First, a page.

Home brewing in Connecticut Discussions - CT Beer Trail

Wednesday, January 30, 2008

More Flying Dog Goodness

The folks at Flying Dog really do treat us home brewing bloggers very well don't they? They've been kind enough to feature my mini interview with Matt Brophy on their news blog.

Thanks again guys! Cheers!

An Interview with Matt Brophy, Flying Dog Brewery's Analytical Brewer

Stephanie KerchnerAs a follow up to my recent round of beer reviews featuring some interesting offerings from Flying Dog Brewery, I took the opportunity to interview Matt Brophy, their Head Brewer, with the logistical support of Stephanie Kerchner, Flying Dog's PR and Event Coordinator. (Thanks Steph!)

Matt BrophyQ: How did you get into brewing, did it start as a home brewing hobby?
A: I was home “ill” from school and I caught a radio interview with Charlie Papazian on a show called “Radio Times” on NPR. That night I went out and bought his book and that weekend fired off my first brew.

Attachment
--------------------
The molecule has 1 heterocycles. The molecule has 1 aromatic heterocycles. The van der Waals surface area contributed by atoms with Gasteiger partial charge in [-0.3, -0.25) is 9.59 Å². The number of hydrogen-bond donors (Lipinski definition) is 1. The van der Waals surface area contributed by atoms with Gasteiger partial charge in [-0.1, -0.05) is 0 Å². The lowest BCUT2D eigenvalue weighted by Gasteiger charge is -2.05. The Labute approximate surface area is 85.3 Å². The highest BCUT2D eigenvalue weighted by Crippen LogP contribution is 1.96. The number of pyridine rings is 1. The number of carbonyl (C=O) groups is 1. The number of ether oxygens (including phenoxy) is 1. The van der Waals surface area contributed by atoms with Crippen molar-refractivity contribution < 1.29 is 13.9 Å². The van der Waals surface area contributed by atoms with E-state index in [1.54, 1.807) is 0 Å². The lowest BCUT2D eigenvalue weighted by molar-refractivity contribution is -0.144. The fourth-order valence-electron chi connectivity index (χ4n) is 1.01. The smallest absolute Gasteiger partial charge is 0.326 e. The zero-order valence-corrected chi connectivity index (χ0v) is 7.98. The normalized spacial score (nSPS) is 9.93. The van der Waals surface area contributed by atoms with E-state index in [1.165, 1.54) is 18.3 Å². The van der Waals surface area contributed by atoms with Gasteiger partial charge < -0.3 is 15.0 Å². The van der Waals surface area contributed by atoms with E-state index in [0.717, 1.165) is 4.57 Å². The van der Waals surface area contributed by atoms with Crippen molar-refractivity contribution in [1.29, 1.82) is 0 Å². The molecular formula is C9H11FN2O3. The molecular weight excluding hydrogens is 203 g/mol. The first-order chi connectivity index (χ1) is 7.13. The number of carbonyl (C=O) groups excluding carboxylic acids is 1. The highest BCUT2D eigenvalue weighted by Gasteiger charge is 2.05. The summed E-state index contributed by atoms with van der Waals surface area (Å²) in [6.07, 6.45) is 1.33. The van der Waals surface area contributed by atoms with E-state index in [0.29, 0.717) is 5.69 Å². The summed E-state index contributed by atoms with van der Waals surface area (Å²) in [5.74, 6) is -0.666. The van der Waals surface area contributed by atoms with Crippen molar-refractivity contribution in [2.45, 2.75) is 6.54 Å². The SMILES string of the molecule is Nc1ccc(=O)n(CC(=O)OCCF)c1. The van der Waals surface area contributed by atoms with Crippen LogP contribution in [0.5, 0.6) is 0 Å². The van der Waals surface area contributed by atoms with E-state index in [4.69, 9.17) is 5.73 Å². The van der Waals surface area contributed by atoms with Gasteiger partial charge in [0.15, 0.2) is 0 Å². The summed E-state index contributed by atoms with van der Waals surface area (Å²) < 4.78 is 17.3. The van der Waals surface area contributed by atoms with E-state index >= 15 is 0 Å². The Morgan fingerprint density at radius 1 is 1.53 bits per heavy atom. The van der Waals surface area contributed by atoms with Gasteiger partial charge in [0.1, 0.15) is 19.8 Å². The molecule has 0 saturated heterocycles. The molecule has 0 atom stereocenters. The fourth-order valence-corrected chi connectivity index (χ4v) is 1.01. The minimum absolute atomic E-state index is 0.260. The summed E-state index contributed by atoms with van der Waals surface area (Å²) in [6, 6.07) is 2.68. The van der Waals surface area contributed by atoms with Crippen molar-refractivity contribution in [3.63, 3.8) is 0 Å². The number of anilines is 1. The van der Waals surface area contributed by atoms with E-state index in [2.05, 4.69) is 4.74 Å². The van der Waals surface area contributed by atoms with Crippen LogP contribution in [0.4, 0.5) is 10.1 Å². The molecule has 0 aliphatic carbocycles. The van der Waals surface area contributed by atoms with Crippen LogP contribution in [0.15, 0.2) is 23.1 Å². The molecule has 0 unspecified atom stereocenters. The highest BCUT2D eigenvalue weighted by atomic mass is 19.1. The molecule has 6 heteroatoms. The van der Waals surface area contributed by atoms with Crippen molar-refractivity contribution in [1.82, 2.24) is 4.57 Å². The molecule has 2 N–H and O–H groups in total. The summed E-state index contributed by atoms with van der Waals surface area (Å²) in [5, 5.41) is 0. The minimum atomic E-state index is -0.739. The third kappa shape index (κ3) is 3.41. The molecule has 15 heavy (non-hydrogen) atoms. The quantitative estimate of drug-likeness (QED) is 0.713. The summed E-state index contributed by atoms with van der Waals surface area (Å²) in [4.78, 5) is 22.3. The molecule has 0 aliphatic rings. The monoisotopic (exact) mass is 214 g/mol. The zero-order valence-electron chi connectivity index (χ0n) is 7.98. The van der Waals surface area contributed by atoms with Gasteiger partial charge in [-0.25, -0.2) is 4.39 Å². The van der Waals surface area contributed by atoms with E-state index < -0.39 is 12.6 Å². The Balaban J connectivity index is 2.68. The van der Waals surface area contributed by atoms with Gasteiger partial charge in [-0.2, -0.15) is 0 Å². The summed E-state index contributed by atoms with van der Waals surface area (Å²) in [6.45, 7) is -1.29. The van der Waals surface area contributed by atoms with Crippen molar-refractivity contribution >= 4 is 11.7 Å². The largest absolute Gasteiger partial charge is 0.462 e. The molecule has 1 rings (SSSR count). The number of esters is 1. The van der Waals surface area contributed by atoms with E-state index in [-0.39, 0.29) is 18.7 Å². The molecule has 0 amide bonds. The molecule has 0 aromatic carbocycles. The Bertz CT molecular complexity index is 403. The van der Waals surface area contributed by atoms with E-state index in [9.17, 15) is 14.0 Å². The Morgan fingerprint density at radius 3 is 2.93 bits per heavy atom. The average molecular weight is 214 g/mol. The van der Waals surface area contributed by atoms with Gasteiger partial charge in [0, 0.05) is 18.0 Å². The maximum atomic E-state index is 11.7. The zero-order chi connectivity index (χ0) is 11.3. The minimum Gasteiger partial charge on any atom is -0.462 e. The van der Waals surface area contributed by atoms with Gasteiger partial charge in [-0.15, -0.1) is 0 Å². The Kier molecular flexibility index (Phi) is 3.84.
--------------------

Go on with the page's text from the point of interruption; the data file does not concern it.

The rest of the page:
Q: Do you have any tips for home brewers that maybe looking to make the jump from hobbyist to professional brewer?
A: People interested in brewing professionally should understand that brewing is a craft and as any other craft it can and does takes many years of experience and hard work before one really gets a well rounded perspective of the processes and the science behind them. Additionally it takes years beyond that before one can consider themselves a “master” as a craftsperson.

Q: Tell us about the first beer you ever brewed, what was it, and how did it come out?
A: Can not recall what style I was shooting for but I can say that it was not very good but being 17 years old my friends and I were able to swill it down.

Q: What’s your favorite Flying Dog beer?
A: Right now it would be Snake Dog IPA. I have always been a hop head and this beer provides me with my daily hop fix. Ask me this summer and I will probably be drinking a lot of Woody Creek White.

Q: What’s your favorite non-Flying Dog beer?
A: Avery IPA would have to be my favorite non Flying Dog beer. I think the guys at Avery have been doing an excellent job with this beer for as long as I can remember. In addition I have never had an issue with this beer not being fresh which can be a deal killer for me.